News & Insights

British expats in EU want pensions clarity

And although there is still the prospect of the UK negotiating an EU-wide deal, there remains the possibility that it could be negotiated on a country-by-country basis.

As it stands, 472,000 expats in the EU receive the automatic annual state pension increase, which is certainly a better deal than that received by more half a million pension-eligible UK expats living elsewhere in the world. Australia, Africa, Canada and India are just some of the countries where expats don’t receive state pension increases; there are other places outside of the EU – for example US, Jamaica, Israel, Switzerland and the Philippines – that do allow expats to receive their full, adjusted entitlement.

Fortunately, for retirees who want to transfer their private pension to a QROPs or QNUPs scheme, it is still possible to do this – despite speculation that Brexit might end this arrangement.

QROPs really do represent a prudent wealth management option for many pensions savers. Under the arrangement up to £1 million can be transferred into a QROPS without the incurrence of any UK tax penalty. And once the initial transfer has been made, it is perfectly possible to top up the fund without picking up further penalty.

There are so many situations where QROPS is the best expat pension option. For example, where an employer has offered a cash buy-out QROPS can be a way of moving money to a place where it is protected from legislative changes or financial uncertainties – even final salary schemes can be transferred into a QROPS.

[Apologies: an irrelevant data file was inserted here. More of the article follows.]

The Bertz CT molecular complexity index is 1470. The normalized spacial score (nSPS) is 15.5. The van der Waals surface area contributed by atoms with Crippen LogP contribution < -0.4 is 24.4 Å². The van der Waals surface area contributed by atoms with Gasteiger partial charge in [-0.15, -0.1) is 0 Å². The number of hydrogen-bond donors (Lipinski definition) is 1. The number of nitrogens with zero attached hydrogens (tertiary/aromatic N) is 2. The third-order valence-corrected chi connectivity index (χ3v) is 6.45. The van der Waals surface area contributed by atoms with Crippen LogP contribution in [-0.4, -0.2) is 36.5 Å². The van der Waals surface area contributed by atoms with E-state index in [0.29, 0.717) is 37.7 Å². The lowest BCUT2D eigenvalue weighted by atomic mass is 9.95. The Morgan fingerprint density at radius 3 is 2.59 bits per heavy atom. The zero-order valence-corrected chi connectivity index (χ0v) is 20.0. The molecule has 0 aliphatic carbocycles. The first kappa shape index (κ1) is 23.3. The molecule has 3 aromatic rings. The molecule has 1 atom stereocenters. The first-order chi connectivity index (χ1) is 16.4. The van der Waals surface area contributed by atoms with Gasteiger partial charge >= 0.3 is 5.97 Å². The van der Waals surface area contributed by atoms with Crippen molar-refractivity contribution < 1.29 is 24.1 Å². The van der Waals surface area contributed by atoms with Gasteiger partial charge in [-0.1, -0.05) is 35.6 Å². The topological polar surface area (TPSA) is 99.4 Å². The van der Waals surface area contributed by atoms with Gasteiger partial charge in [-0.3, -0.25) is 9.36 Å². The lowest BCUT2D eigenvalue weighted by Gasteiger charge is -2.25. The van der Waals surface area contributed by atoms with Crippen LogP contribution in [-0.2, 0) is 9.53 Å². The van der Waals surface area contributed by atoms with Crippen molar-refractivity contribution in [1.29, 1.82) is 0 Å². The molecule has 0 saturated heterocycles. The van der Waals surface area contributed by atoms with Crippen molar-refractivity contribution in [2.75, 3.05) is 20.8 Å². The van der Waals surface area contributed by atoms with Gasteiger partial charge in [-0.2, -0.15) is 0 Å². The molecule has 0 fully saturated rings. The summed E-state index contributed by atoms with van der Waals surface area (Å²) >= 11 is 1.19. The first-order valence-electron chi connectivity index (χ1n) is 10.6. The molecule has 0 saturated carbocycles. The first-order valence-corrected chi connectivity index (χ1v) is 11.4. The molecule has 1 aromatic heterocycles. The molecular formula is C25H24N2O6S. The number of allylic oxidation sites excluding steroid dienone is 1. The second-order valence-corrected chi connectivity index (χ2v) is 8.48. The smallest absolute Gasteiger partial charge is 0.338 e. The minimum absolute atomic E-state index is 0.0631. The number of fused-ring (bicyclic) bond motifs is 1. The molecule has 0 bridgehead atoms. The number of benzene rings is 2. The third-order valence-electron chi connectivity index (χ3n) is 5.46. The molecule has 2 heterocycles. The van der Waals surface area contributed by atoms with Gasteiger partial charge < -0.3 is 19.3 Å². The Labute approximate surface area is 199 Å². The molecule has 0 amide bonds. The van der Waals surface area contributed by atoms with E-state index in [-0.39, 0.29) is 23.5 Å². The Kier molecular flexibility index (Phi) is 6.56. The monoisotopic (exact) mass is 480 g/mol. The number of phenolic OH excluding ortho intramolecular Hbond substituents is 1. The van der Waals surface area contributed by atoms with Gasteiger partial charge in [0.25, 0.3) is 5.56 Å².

One thing that might benefit British expats is a new group which has recently been established to fight for the rights of British expats during Brexit negotiations. Expat Citizen Rights in EU, already has 1,500 members resident in 19 countries, with 69 percent already retired.

81 percent of members have stated that pensions are a major concern for them in the post-Brexit environment, second only to healthcare, which was a concern for 84 percent. Let’s hope that they have sufficient influence to ensure that their key concerns are looked after once Article 50 is invoked.

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Keeping the NHR Tax Regime Could Be Good for Portugal in 2018

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However, the budget proposal presented by the Portuguese government in November seemed to allay these fears. There was not a single mention of the scheme, which would have seen the introduction of a flat rate of tax of either 5% or 10% on income drawn from the pensions of NHRs.

In all probability any such move would have seen the pensions of existing expat NHRs unaffected; however, it would have presented a significant stumbling block to the retirement plans of many looking to move both their wealth and their residence status to the country.

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